In today’s job market, it seems as though a job fair brings thousands upon thousands of job seekers that flock to the venue in hopes of snagging a job. Last year in August more than 3,000 job seekers attended a job fair held by the Congressional Black Caucus. There were only 90 employers, but they had jobs to fill and the thousands of job seekers were anxious for an opportunity. Another job fair in Park Ridge, IL brought 1,000 attendees for only a four-hour fair with 63 employers. It’s clear that job seekers place importance on job fairs, but how beneficial are they to your company? Are job fairs really worth it for employers?
In 2009, America’s premiere outplacement service Challenger, Gray and Christmas conducted a survey where human resource executives were asked to rate the effectiveness of different job-search methods on a scale of 1 to 5 with one being the least effective. The results showed that job fairs were the least effective job-search method with a score of 1.6. So why are they even still being utilized?
Even though job fairs are considered very ineffective, they can still be beneficial to your company. If thousands upon thousands of job seekers attend just one job fair you figure there has to be a plethora of talent circling around there somewhere, right? Let’s take a look at some of the benefits job fairs offer employers.
When you think about it, job fairs save companies time and money in the hiring process. Of course, conducting online video interviews is the probably the most economical, but sometimes you want to get out there and see what kind of candidates you have. When you hire the traditional way, you usually have to spend a lot of money posting your open positions on job boards and your website. This also takes a lot of time. After all, the average time is takes to hire a new employee is 65 days. With a job fair, there is a fee but it’s not comparable to the money you would spend on lost productivity due to hiring. Plus, it’s a one and done fair where you can meet tons of qualified candidates. There’s certainly plenty of benefits to that.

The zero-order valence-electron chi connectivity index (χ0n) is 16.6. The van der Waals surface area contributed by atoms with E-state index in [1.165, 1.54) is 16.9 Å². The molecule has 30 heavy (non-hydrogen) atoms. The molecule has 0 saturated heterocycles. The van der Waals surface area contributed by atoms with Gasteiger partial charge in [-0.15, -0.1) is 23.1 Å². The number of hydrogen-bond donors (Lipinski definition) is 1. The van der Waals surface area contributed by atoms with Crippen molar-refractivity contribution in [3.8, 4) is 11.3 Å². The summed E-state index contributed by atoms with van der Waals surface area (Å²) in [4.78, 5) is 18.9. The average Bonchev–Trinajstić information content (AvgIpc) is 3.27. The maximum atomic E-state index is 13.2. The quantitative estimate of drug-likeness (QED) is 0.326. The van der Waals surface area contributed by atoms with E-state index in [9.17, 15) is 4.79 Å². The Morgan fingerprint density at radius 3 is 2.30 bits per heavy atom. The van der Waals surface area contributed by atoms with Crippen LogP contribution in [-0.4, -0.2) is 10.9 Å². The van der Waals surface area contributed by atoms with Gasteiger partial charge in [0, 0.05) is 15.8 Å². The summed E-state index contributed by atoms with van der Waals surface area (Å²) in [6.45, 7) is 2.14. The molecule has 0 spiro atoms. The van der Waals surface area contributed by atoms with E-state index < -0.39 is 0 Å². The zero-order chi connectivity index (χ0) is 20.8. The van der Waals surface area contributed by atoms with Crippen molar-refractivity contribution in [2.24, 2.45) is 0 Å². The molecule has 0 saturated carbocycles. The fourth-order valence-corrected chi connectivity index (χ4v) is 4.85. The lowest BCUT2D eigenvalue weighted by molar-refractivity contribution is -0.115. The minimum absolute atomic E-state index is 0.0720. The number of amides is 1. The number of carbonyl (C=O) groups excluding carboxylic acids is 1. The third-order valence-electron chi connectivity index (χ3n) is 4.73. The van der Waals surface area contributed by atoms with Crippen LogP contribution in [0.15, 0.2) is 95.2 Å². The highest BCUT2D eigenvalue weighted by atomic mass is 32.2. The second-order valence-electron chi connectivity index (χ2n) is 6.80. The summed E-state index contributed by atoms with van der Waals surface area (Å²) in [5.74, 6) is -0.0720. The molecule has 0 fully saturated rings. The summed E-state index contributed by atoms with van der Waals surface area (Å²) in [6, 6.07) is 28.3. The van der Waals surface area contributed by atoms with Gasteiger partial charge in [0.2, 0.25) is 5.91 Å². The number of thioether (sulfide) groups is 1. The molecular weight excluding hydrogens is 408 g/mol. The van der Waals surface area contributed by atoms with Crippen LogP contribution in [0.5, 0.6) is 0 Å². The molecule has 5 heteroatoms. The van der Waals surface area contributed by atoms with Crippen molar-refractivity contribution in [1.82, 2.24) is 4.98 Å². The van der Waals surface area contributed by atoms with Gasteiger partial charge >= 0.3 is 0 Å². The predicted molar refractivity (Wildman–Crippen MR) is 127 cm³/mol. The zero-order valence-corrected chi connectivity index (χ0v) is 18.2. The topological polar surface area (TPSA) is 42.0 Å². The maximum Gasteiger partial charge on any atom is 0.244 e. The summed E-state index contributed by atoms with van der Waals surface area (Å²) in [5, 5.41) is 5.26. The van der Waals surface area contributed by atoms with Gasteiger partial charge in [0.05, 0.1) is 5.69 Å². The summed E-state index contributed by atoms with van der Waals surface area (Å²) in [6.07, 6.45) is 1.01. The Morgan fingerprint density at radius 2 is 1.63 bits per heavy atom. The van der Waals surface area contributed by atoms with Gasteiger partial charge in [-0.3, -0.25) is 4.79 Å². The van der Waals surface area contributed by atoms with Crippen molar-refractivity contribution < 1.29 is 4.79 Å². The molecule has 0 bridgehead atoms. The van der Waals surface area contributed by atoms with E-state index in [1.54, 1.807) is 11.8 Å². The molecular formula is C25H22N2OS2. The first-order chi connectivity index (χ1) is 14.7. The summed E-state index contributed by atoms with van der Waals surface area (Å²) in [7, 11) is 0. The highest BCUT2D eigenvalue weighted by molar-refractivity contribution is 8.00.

After hearing that 3,000 job seekers attended one job fair that had only 90 employers you can imagine how many qualified candidates are at a job fair. Most often, career fairs are geared towards specific markets. That gives you a whole pool of talent to sift through.
Universities and colleges are usually the top venues for career fairs. They have thousands of educated students that are eager and ready to get out into the job market. If employers attend these university job fairs, they can get in contact with young talent before they graduate and get scooped up by another company. Even if you are just offering an internship, you can hire young talent and build strong relationships that may later form into a great employee-employer contract later down the road. Young job seekers are usually very eager to get their foot in the door and may have more of an open mind than an experienced job seeker set in their ways.
So as you can see, even though job fairs are regarded as the least effective job-search method, they can still be very beneficial to employers and companies. The key is finding a targeted job fair specific to your industry so you can get in contact with a pool of qualified candidates.